Welcome to Lazy J Bar Ranch
Red Angus Cattle
As you will soon find out we are upfront honest people and we don’t try and hide anything in our cattle or catalog. Part of the higher birth weights are dependent on how severe our winter is. We don’t put too much emphasis on birth weight when selecting cattle for our herd. We expect our bred heifers to deliver an 80 to 85 pound calf unassisted.
We have found first and foremost in our extreme winters an 85 to 95 pound calf is more ideal to keep alive at birth in cold weather. So many people correlate birth weight to problems with calving. In the past 8 yrs we have assisted in less than 1% of calving’s and most of those are multiple birth situations. Our calves are tattooed, tagged, weighed and vaccinated at birth. Tthen, after getting dried off they are kicked out into the cold winter with wind protection and expected to perform. We pasture wean the calves each year in a low stress situation with nose weaner rings. After about a week, they are sorted into the adjoining pastures until October when they come home to be put on a TMR of hay, silage and corn in preparation for our production sale. We use a strict herd health program with our cows and would be happy to visit with you about it.
We also run a herd of around 150 head of Boer Goat does. Steph grew up raising sheep and dairy goats and had been exposed to the Boer goat industry in 2003 and had pondered the thought of starting a goat operation ever since. Finally in 2011 Steph decided to get “a few” bred commercial does but little did John know that was 45 head! We quickly added ABGA registered goats to our herd and currently ¾ of the herd is registered in the ABGA while the remaining herd consists of wether-making genetics for the show ring. Steph has collected genetics across the United States to improve her herd and especially likes breeding registered Boer goats that are red, paints or dapples, instead of just the traditional white body and a red head.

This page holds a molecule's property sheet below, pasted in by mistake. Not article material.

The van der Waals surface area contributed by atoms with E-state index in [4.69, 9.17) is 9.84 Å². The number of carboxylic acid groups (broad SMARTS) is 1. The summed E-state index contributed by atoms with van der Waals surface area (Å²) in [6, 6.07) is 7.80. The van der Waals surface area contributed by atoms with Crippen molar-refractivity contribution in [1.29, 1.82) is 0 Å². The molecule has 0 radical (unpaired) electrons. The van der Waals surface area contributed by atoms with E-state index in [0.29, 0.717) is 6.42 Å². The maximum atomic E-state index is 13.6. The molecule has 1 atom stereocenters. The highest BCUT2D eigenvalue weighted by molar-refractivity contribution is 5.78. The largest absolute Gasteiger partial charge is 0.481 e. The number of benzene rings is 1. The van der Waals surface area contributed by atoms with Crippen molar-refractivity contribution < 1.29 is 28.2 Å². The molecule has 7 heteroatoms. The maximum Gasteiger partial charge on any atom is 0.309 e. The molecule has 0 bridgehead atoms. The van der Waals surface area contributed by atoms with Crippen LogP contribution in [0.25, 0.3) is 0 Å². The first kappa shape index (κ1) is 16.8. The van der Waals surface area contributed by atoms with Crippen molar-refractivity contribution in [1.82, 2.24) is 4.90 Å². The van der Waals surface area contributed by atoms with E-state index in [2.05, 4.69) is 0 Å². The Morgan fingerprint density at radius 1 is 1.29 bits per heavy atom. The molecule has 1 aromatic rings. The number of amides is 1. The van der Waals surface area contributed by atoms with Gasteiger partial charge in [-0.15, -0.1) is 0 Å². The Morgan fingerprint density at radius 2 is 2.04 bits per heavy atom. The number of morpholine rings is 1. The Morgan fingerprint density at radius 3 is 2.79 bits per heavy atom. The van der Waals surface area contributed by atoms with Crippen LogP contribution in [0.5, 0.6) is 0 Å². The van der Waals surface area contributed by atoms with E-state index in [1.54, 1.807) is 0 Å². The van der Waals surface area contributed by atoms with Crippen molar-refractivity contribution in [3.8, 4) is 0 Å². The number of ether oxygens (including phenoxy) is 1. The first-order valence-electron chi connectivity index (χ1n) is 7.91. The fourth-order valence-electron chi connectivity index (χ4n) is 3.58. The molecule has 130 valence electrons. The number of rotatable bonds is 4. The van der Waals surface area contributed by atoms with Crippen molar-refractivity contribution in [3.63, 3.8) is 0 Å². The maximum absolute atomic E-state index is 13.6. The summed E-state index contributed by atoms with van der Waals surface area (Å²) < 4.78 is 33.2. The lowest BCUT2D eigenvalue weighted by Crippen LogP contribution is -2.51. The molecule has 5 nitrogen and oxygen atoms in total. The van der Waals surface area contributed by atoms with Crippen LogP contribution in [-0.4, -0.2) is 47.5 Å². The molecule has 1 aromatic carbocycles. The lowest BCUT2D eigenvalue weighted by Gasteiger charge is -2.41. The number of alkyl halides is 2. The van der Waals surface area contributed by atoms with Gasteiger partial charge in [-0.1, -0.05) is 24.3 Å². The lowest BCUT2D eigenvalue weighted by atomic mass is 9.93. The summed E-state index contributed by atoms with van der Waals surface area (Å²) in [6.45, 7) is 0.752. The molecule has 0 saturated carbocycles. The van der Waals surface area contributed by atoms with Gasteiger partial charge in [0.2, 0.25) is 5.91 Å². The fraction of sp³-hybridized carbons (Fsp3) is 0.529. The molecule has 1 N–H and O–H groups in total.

Our does are run much like our cattle. They’re expected to graze as much of the year as possible with limited supplementation. We kid most of our does during the cold winter months of January and February and also kid a few does in May each year. We host our own annual goat production sale the 4th Saturday of April (unless it falls on Easter) each year where we market the current year’s doe and wether kids to be used for showing or breeding purposes. This production sale is quite easily the largest offering of registered ABGA genetics by one producer in the state of South Dakota. We also market a few goats on our New Year’s Eve cattle sale just to add a little something for everyone. At times bred does and bucks are offered by private treaty. Our doe herd is on a very strict herd health program and Steph is more than willing to visit with you about what works with the goats in our operation.
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